Third National Flag of the Confederacy, 1865

Third National Flag was adopted on March 4, 1865, the design of the Confederate national flag was altered because its white field could be mistaken for a flag of truce or surrender. The new pattern, featured a vertical red bar added to the outer edge.  Because the war ended several weeks after this pattern was adopted it was never given the chance to be used. 

Banner of the 26th Texas Cavalry

Pictured is the flag of the 26th Texas Cavalry of which President Lyndon B. Johnson's ancestor fought. It is owned by the Texas Division United Daughters of the Confederacy and is housed at the Texas Civil War Museum, Fort Worth. Photo courtesy of LBJ State Park & Historic Site, Stonewall, Texas.


Banner of the 6th Texas Infantry and 15th Texas Cavalry (Dismounted)

This Flag was used by the 6th Texas Infantry and 15th Texas Cavalry (Dismounted), which served in Granbury's Texas Brigade of the Army of Tennessee. This flag is a variant of the Hardee Pattern Battle Flags used by the division of Irish-born General Patrick Cleburne throughout the war. Inside the white disc is a large red star, around which is spelled "TEXAS." This flag is currently undergoing conservation. 

Flag of the Army of Northern Virginia

The most recognized flag of the CSA!  The flag's stars represented the number of states in the Confederacy. The distance between the stars decreased as the number of states increased, reaching thirteen when the secessionist factions of Kentucky and Missouri joined in late 1861. The Army of Northern Virginia battle flag assumed a prominent place post-war when it was adopted as the copyrighted emblem of the United Confederate Veterans. Its continued use by the Southern Army's post-war veterans groups, the United Confederate Veterans (U.C.V.) and the later Sons of Confederate Veterans, (S.C.V.), and elements of the design by related similar female descendents organizations of the United Daughters of the Confederacy, (U.D.C.), led to the assumption that it was, as it has been termed, "the soldier's flag" or "the Confederate battle flag".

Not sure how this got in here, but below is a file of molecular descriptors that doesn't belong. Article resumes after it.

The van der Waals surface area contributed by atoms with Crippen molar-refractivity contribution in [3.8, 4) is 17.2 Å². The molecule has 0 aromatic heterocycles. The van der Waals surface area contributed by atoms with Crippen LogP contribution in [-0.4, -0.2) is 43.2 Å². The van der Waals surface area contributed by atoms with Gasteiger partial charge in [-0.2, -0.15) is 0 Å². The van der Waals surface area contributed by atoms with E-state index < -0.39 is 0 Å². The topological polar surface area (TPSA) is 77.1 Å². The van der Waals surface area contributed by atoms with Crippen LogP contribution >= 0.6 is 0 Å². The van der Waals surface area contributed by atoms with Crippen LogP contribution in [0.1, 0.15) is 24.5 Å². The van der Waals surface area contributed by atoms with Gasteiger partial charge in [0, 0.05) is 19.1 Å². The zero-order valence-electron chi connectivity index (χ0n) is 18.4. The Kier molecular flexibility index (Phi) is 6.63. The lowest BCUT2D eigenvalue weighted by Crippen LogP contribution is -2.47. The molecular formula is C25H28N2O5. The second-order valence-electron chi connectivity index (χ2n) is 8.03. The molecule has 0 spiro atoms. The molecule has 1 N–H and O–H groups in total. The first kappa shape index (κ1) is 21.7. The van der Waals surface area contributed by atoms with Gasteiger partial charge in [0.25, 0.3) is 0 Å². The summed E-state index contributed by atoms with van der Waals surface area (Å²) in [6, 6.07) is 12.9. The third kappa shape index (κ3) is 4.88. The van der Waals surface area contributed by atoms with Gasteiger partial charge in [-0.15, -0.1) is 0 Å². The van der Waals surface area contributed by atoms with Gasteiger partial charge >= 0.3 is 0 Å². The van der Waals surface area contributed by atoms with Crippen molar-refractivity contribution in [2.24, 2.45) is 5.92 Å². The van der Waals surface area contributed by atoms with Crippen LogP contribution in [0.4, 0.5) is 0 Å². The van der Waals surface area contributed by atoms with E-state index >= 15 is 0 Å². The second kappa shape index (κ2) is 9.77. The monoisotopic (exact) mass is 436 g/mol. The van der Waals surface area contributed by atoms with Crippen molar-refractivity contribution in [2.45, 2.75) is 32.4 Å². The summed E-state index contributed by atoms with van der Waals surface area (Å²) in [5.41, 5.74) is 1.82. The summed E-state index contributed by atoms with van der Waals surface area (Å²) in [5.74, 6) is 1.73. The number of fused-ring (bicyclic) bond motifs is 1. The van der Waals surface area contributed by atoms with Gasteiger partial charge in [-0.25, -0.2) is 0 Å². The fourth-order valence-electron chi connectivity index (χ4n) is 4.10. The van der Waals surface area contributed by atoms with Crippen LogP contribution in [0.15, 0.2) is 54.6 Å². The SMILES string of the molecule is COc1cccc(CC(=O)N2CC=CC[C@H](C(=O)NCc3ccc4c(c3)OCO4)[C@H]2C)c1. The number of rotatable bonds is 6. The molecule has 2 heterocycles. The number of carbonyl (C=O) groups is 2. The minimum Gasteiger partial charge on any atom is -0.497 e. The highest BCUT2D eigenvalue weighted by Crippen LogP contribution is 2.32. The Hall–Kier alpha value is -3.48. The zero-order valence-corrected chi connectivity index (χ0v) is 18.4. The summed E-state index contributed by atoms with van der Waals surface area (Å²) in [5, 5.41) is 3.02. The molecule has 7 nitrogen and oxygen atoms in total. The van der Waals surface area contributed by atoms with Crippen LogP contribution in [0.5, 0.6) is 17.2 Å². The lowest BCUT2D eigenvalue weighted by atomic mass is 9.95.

Flag of the Army of Trans-Mississippi

The Army of the Trans-Mississippi was a major Confederate army under the Department of the Trans-Mississippi during the American Civil War. It was the last major Confederate command to surrender, submitting on May 26, 1865, exactly one month after General Johnston had surrendered in the eastern United States. According to family stories, these flags were made in France, and due to a miss translation, the colors were reversed. 

Banner's of the Texas Brigade

This Texas Flag was carried by the 1st Texas Infantry into the Cornfield at Sharpsburg. After 20 minutes of savage fighting, 82.3% of the regiment was dead or wounded, the highest casualty rate suffered by any unit during the war. After seven color-bearers were killed carrying the flag, it was found on the field after the battle, surrounded by dead Texans. Returned to Texas by the Federal Government in 1905, it is currently undergoing conservation by the State Historical Archives in Austin.

Banner of Walker's Texas Division

This flag was probably used by elements of Walker's Texas Division. It features the reversed colors which were the distinctive features of the battle flag designed by Lt. General Richard Taylor. It displays battle honors for the battles of Mansfield and Pleasant Hill, in which the Division played a significant role. This large (6' x 6') silk flag is currently undergoing conservation. 

This unique Battle Flag features a black cross superimposed over the Battle Flag. The significance of this feature is not known. This flag lies folded up in a box in the Archives, waiting for conservation. Due to its delicate nature, it can only be handled by a skilled conservationist without damaging it.

 This is a famed flag belonging to the Texas Patriots serving in the Army of Northern Virginia. The original flag (see image) has significant damage resulting in almost a square flag. However, after extensive research, what’s barely visible on the original flag (and stated in the flag’s description) is the inclusion of 2 other battle honors on this historic flag: Eltham’s Landing and Malvern Hill. Of note, both of these battle honors are painted on the flag in gold, but Eltham’s Landing is bordered by red paint and Malvern Hill is bordered in green.

First National Flag of the Confederacy, 1861

​ This large (8-1/2' x 12') flag is typical of the type of flag used in civil or government service. It is a slight variant from the normal pattern in that one of the stars is centrally located. Most 1st National flags made in Texas featured this unique star. This particular flag lies folded in a box in the Texas State Archives and funds are needed for its conservation.